Due to circumstances outside my control I was placed in care three times as a child and left home early as a result.
It had always been a childhood dream of mine to become a paramedic, and this was rekindled when I started working for a homeless charity in Cardiff so I studied the access course needed in Cardiff and was accepted to study Paramedic Science at Swansea University.
After struggling with education as a college student I did not believe that, at 34, I was capable of passing A Levels or a Dip HE. I had been identified as having dyslexia whilst at Cardiff and Vale College but I was helped there and the support continued at Swansea University: I was provided with one-to-one tuition, a laptop, software and medical spell checker. Also, my spelling and grammar were not marked, just the context of my work which meant I was on a level playing field with other students. This support played a huge part in helping me pass the course.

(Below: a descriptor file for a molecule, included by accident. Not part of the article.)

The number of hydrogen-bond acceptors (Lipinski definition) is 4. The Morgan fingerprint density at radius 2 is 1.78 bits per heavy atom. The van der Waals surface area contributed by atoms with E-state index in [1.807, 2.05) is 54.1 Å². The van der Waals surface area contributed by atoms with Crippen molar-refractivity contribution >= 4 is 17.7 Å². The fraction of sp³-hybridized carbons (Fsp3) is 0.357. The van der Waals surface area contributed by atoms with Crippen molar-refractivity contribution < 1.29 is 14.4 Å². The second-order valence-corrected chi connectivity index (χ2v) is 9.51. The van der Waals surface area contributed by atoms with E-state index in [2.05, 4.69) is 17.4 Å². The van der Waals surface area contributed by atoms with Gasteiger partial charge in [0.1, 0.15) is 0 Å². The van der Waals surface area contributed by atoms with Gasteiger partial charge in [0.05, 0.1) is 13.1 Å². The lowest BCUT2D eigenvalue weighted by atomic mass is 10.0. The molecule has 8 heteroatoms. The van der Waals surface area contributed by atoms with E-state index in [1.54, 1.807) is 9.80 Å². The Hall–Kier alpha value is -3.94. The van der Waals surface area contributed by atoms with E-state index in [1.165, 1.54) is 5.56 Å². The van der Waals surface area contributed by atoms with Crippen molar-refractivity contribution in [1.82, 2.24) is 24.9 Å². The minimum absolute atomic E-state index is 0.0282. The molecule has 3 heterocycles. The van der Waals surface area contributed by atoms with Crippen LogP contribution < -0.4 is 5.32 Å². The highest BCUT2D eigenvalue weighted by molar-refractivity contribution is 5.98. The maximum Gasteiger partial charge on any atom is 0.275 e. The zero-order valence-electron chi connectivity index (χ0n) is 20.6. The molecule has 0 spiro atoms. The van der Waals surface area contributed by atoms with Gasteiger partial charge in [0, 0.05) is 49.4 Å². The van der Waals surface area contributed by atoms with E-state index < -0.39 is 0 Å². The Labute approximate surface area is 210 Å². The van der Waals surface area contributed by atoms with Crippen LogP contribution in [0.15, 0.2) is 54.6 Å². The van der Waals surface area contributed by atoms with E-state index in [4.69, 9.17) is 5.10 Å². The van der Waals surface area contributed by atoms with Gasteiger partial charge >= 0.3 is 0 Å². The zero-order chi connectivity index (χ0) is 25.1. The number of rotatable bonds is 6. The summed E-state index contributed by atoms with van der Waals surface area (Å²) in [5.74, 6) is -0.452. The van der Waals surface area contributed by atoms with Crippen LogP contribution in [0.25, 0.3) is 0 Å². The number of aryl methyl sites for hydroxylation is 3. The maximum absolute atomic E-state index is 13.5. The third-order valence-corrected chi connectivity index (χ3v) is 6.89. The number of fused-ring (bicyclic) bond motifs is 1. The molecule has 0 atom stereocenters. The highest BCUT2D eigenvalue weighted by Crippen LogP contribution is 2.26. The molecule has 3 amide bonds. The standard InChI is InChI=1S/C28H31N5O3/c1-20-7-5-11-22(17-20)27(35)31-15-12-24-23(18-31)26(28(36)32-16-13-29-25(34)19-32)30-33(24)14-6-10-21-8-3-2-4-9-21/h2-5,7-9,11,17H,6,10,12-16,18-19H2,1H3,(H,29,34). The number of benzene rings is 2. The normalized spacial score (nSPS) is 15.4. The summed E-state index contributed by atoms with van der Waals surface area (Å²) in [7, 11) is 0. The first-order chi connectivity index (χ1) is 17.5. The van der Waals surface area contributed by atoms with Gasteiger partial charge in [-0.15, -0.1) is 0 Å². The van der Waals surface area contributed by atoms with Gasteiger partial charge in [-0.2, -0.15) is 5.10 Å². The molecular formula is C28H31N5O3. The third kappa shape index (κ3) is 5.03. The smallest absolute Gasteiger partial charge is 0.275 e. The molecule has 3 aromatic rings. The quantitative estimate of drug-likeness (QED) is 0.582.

The course is very challenging, and it should be, as the responsibilities of a paramedic are great. However, I enjoyed the fact the course pushed me, developed me and provided the core skills needed for the job.
There are many qualities a good paramedic needs to possess. Top of the list is the ability to remain calm and in control of the situation. This is achieved through excellent communication skills, which I believe 90% of the job is about. If you can communicate clearly then you can help those that need it.
I have been qualified for four months now and work in the Pembrokeshire region. I have also worked in the army reserves for two and a half years as a defence paramedic. The civilian skills I have as a paramedic and the military training I undertake are transferable and complement both of my jobs. I have also worked in hostels services for five years – working with those with complex support needs including alcohol addiction, mental ill-health and substance misuse.
There are so many instances where I feel I’ve been able to make a difference to people’s lives. We have two ears and one mouth and it’s so important to listen. I hope to continue making a difference by listening - patients will often express their needs if they are given a chance.
I am a Lifesaver.